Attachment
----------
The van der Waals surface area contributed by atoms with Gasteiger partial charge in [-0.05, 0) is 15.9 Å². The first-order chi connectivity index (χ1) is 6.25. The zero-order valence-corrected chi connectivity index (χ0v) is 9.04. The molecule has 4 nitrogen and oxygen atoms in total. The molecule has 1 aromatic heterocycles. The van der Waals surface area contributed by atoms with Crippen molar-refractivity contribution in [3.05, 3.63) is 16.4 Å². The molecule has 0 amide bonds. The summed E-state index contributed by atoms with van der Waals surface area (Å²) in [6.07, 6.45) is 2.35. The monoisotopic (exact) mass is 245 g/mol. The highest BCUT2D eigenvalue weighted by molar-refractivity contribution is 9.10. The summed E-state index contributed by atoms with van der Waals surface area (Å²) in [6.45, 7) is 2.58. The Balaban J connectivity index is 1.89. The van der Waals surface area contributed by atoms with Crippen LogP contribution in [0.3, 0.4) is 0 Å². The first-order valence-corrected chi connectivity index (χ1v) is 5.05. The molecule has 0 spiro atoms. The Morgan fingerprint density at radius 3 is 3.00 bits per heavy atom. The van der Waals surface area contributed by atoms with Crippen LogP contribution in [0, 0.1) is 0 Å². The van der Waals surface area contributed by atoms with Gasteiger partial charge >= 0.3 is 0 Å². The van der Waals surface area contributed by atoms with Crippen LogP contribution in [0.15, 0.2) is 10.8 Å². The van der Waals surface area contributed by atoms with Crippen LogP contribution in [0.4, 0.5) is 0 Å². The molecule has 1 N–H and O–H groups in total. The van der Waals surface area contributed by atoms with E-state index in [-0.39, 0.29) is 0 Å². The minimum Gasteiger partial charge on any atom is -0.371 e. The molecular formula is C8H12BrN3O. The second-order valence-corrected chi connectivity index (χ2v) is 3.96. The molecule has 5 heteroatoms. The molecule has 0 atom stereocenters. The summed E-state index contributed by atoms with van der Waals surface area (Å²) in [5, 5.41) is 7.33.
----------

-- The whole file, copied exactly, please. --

The van der Waals surface area contributed by atoms with Gasteiger partial charge in [-0.05, 0) is 15.9 Å². The first-order chi connectivity index (χ1) is 6.25. The zero-order valence-corrected chi connectivity index (χ0v) is 9.04. The molecule has 4 nitrogen and oxygen atoms in total. The molecule has 1 aromatic heterocycles. The van der Waals surface area contributed by atoms with Crippen molar-refractivity contribution in [3.05, 3.63) is 16.4 Å². The molecule has 0 amide bonds. The summed E-state index contributed by atoms with van der Waals surface area (Å²) in [6.07, 6.45) is 2.35. The monoisotopic (exact) mass is 245 g/mol. The highest BCUT2D eigenvalue weighted by molar-refractivity contribution is 9.10. The summed E-state index contributed by atoms with van der Waals surface area (Å²) in [6.45, 7) is 2.58. The Balaban J connectivity index is 1.89. The van der Waals surface area contributed by atoms with Crippen LogP contribution in [0.3, 0.4) is 0 Å². The first-order valence-corrected chi connectivity index (χ1v) is 5.05. The molecule has 0 spiro atoms. The Morgan fingerprint density at radius 3 is 3.00 bits per heavy atom. The van der Waals surface area contributed by atoms with Crippen LogP contribution in [0, 0.1) is 0 Å². The van der Waals surface area contributed by atoms with Gasteiger partial charge >= 0.3 is 0 Å². The van der Waals surface area contributed by atoms with Crippen LogP contribution in [0.15, 0.2) is 10.8 Å². The van der Waals surface area contributed by atoms with Crippen LogP contribution in [0.4, 0.5) is 0 Å². The molecule has 1 N–H and O–H groups in total. The van der Waals surface area contributed by atoms with E-state index in [-0.39, 0.29) is 0 Å². The minimum Gasteiger partial charge on any atom is -0.371 e. The molecular formula is C8H12BrN3O. The second-order valence-corrected chi connectivity index (χ2v) is 3.96. The molecule has 5 heteroatoms. The molecule has 0 atom stereocenters. The summed E-state index contributed by atoms with van der Waals surface area (Å²) in [5, 5.41) is 7.33.